prevention. we also believe parents need to be educating their kids and talking to kids about appropriate sexual behaviors to assure all of the young people in philadelphia are prepared when they think about having sex for the first time. we believe that our role is to assure that as partners for parents, we provide what young people may need if they're going to act responsibly in terms of sexual relations. >> you talk about education and i just want to throw out numbers. 25% of new hiv infections in philadelphia alone are teenagers. 15% of philadelphia students say they weren't taught about hiv or aids in school. some might argue maybe more education might be the answer, not condoms. >> we don't think it's one or the other. we think most are important. we're including education not only in schools but also include the internet and we're providing condoms as we've been doing now for more than a year in a number of locations throughout the city for young people. >> let's talk a little bit about the program. tell me a little bit about how it will work, because the part that i sort of took t
real innovative and creative with what they're doing in education. we see what they've done in florida to create more choices. in louisiana particularly. forced by hurricane katrina to start a new system, in effect, and they see that more choices and students for parents to choose are helping low-income at-risk kids, minority kids. we can see it working. and it's not political. it's an american idea to give parents more choices to put their children in an environment that they can succeed. it's an idea that works. we can look around the country at states that try to create a more business-friendly environment, not because they're for businesses or for any political reason or they're for special interests, but they know the only way to get jobs and prosperity and create opportunity is to create an environment where businesses can thrive. we make it political here. and we ask our constituents to make choices between employers and employees. but states like texas have created a business-friendly environment with lower taxes and less regulation. they've passed some laws that reduce the ris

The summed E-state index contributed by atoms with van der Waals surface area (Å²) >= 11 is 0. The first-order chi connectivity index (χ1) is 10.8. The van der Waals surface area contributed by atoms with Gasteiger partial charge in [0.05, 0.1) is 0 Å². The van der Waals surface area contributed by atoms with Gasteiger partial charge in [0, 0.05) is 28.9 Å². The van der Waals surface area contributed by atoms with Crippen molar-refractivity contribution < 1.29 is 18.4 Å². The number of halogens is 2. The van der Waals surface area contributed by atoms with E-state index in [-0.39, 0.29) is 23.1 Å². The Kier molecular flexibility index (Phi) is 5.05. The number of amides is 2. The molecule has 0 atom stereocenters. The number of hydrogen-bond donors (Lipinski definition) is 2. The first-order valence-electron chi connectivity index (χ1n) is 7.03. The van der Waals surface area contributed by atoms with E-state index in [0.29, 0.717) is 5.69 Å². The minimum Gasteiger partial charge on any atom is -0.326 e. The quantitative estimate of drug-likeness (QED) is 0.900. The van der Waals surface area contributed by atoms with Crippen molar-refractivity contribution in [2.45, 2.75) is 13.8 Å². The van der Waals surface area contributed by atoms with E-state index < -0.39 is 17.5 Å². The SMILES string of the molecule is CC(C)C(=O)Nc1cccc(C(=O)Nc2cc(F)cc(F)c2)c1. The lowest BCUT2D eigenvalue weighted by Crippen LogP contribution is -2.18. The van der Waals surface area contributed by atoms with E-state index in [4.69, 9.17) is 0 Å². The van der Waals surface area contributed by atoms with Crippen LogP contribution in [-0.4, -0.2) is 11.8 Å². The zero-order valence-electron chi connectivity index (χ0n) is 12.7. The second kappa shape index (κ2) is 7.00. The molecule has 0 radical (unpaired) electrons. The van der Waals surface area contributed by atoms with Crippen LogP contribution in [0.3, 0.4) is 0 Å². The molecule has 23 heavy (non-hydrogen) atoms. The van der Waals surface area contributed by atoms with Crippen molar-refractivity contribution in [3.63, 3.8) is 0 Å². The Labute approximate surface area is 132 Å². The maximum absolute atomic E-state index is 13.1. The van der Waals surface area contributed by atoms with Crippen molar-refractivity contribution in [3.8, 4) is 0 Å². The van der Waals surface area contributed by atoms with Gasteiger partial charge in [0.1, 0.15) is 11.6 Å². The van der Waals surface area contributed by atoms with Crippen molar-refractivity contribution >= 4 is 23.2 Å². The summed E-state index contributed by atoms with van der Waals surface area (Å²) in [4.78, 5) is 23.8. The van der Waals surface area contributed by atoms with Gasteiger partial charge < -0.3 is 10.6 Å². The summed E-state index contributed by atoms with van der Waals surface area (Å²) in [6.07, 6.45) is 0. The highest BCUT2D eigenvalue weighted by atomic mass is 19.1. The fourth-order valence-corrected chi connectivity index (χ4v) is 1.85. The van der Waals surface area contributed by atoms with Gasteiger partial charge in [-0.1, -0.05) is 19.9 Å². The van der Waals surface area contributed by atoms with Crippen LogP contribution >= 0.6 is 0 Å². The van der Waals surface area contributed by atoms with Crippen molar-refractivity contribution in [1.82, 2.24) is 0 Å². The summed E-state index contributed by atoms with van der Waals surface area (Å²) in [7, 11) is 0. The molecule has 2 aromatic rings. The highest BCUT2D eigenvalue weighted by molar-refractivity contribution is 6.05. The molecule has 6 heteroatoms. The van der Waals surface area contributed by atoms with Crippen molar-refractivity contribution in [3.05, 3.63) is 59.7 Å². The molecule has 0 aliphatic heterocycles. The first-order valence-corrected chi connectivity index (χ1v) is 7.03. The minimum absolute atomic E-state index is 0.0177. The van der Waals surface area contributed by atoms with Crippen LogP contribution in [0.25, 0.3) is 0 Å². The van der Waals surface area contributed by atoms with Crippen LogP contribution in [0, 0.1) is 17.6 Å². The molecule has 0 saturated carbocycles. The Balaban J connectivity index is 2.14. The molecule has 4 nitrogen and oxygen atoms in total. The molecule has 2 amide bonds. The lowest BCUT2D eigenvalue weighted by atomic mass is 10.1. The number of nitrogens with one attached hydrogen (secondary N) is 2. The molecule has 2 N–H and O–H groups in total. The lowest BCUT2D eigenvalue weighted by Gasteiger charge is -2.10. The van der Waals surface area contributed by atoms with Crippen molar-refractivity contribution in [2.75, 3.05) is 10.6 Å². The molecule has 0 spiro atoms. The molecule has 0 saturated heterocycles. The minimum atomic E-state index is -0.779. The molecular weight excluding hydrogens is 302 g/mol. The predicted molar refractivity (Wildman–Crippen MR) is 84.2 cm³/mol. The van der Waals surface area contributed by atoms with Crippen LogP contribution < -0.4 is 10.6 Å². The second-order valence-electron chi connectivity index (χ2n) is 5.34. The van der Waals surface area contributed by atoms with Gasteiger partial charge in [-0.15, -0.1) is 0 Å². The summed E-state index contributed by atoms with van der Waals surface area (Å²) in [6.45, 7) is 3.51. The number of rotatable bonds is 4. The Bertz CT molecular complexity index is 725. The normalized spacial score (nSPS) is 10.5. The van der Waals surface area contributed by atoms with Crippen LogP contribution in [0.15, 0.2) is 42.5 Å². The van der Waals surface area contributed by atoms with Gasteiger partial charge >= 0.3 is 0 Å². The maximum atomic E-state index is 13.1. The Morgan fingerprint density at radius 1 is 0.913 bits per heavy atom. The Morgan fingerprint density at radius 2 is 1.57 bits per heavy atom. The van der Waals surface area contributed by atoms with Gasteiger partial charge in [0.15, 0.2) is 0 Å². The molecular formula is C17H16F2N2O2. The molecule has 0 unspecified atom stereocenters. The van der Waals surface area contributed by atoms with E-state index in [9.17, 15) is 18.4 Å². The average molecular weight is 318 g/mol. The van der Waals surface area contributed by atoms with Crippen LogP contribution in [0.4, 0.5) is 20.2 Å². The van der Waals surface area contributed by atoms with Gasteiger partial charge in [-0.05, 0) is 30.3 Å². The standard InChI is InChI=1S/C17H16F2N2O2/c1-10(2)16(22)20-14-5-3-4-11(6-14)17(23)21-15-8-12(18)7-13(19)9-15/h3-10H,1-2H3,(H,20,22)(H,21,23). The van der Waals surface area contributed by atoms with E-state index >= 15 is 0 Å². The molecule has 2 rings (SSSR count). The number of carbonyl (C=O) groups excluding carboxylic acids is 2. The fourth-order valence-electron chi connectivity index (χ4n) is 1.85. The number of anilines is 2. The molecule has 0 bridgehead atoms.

more off the free stuff. another thing that i would do would change the education system to where in your senior year and you decide whether you will go on to college or be a blue-collar worker. if you are going to be a blue- collar worker, you go into apprenticeships for the last year of high school plan that particular field, because now these high school people get out of high school and they don't know how to change a light bulb and they end up not having a skill and they don't have the money to go to school for whatever reason and they don't learn a skill. so they end up on the welfare system. if you took that last year of high school and taught them a skill, then they would have a skill and able to earn money and not go on welfare. host: let's leave it there, jim. on facebook -- brad in victorville, california. good morning. are you with us? last chance. we will move on to doreen in connecticut. caller: i'm a small business owner. host: what kind of business? caller: i do alterations. in the evening return our business into a zumba class for ladies. my daughter and i seem to